Anyone who knows anything at all about Japanese culture knows how important fish is. It’s no surprise, given that Japan is an island nation, that fish feature prominently in much of their cuisine, and sushi is, of course, both popular everywhere and incredibly delicious.
For a portion of our stay, we were within walking distance of the Tsukiji Fish Market in Tokyo. You sometimes hear about this famous fish market as the place where restaurants from around the world send chefs early in the morning to attend auctions and bid on the freshest fish to take home.
The old Tsukiji Fish market had an inner and outer market: the inner market was where the real action was, a licensed wholesale market, with auctions and fish processing and things swimming around. It became so popular with tourists and sightseers, despite limited access, that the outer market eventually developed. The outer market was a mix of retail and wholesale, but it was also where ordinary humans could buy fish for dinner or snacks on the spot, along with knives, cooking utensils, and other supplies.
In 2018, the inner market was moved to Toyosu to brand new facilities, which now has a second floor viewing deck for sightseers. Alas, we didn’t have time to visit the Toyosu Market.
However, the outer market still remains at Tsukiji! And so one rainy morning, we made the trek.
We had no real game plan: we just arrived, and wandered. It was drizzling on and off, and so we were also playing it by ear depending on the weather and the kids. There were some portions of the market that were legitimately under a roof area, and others that either had tarps or nothing at all. We saw beautiful pottery, displays with rows and rows of glistening knives, bulk tea, and of course, a lot of seafood, both for immediate consumption and for taking home to prepare later, as well as sit-down restaurants.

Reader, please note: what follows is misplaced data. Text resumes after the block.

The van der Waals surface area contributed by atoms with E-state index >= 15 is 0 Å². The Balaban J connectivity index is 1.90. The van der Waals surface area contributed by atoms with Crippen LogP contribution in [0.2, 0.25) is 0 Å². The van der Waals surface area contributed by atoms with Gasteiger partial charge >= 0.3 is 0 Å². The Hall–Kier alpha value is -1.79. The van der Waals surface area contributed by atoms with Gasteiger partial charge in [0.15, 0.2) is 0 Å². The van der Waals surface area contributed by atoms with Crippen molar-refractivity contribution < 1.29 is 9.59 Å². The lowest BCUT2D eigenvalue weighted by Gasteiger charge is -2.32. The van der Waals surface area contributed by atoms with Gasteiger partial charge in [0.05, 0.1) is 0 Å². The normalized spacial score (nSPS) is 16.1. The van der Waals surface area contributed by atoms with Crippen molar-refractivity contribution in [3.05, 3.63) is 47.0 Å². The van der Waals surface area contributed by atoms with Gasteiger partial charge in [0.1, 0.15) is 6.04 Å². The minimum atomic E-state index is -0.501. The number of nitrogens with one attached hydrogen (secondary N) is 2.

One of the interesting things about Tokyo culture is that you’re not supposed to really eat on the move. If you get a drink, you’re supposed to drink the entire thing at that location, whether it’s a vending machine cold drink or a bubble tea, or else you take the entire thing home with you. Perhaps it’s chicken or egg, but Tokyo is also an incredibly clean city, with also very, very few garbage cans, so if you have garbage, you also take it with you.
That’s to preface the fish market experience. When you get food, like skewers, or a small tray of sushi, or a bowl of noodles, there is often a small area where you consume it, sometimes standing tables, sometimes just a square metre of space against a wall, and appropriately marked garbage bags for you to dispose of your toothpicks or napkins. This isn’t an eat and wander type of deal.
While I love my kids and I love traveling with my kids (usually), this was one time I would’ve loved an hour or two with some adventurous adult eaters. Caleb (4) and Naomi (1.5) are both fairly good eaters, I have no real complaints about their willingness to try new food or to eat food in general, but—we’re Chinese, so the bar for adventurous eating is pretty high. Just imagine: squeezing into a tiny hole in the wall to eat a bowl of hot noodles, or not worrying about dropping an oyster on the ground (sacrilege!), or not having to negotiate hot meat off a skewer into a tiny mouth.
I love my kids, though, really.
Currently located: Mong Kok, Hong Kong
Currently reading: Kowloon Tong by Paul Theroux
Currently drinking: an instant coffee stick
Currently listening to: the drone of an audiobook that’s hopefully going to keep the baby napping for another hour
Current mosquito bite count: 16
Currently grateful for: AirBnB apartments that come with a rice cooker
Currently contemplating: whether or not I should get rid of some clothing so I can bring home more stationery, or whether I should just buy another luggage